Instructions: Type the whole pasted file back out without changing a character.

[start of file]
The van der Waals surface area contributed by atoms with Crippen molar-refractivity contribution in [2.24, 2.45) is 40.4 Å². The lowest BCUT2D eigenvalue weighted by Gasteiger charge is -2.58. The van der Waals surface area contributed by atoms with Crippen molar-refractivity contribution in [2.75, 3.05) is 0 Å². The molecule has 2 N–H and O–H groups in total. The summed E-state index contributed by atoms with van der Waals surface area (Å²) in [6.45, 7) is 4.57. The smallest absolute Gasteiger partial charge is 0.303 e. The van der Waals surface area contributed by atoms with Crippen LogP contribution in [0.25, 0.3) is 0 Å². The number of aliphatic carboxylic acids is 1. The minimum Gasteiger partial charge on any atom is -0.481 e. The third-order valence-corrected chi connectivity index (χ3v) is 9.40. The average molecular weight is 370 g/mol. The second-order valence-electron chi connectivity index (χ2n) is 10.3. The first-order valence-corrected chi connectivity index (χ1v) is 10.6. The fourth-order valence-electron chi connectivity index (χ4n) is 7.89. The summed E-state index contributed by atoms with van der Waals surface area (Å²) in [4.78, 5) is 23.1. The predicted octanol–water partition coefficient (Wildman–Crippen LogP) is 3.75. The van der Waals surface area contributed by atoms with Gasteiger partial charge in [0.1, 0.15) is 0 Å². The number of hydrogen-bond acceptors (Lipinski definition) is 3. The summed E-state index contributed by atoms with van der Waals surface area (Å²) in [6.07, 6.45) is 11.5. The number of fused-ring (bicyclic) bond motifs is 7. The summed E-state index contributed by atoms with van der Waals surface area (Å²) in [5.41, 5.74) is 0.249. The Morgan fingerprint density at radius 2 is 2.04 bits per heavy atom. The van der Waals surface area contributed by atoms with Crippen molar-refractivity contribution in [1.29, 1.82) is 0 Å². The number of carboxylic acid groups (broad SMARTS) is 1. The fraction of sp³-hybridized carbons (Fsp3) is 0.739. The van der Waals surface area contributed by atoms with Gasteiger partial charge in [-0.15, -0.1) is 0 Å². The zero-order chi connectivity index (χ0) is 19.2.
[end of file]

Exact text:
The van der Waals surface area contributed by atoms with Crippen molar-refractivity contribution in [2.24, 2.45) is 40.4 Å². The lowest BCUT2D eigenvalue weighted by Gasteiger charge is -2.58. The van der Waals surface area contributed by atoms with Crippen molar-refractivity contribution in [2.75, 3.05) is 0 Å². The molecule has 2 N–H and O–H groups in total. The summed E-state index contributed by atoms with van der Waals surface area (Å²) in [6.45, 7) is 4.57. The smallest absolute Gasteiger partial charge is 0.303 e. The van der Waals surface area contributed by atoms with Crippen LogP contribution in [0.25, 0.3) is 0 Å². The number of aliphatic carboxylic acids is 1. The minimum Gasteiger partial charge on any atom is -0.481 e. The third-order valence-corrected chi connectivity index (χ3v) is 9.40. The average molecular weight is 370 g/mol. The second-order valence-electron chi connectivity index (χ2n) is 10.3. The first-order valence-corrected chi connectivity index (χ1v) is 10.6. The fourth-order valence-electron chi connectivity index (χ4n) is 7.89. The summed E-state index contributed by atoms with van der Waals surface area (Å²) in [4.78, 5) is 23.1. The predicted octanol–water partition coefficient (Wildman–Crippen LogP) is 3.75. The van der Waals surface area contributed by atoms with Gasteiger partial charge in [0.1, 0.15) is 0 Å². The number of hydrogen-bond acceptors (Lipinski definition) is 3. The summed E-state index contributed by atoms with van der Waals surface area (Å²) in [6.07, 6.45) is 11.5. The number of fused-ring (bicyclic) bond motifs is 7. The summed E-state index contributed by atoms with van der Waals surface area (Å²) in [5.41, 5.74) is 0.249. The Morgan fingerprint density at radius 2 is 2.04 bits per heavy atom. The van der Waals surface area contributed by atoms with Crippen molar-refractivity contribution in [1.29, 1.82) is 0 Å². The number of carboxylic acid groups (broad SMARTS) is 1. The fraction of sp³-hybridized carbons (Fsp3) is 0.739. The van der Waals surface area contributed by atoms with Gasteiger partial charge in [-0.15, -0.1) is 0 Å². The zero-order chi connectivity index (χ0) is 19.2.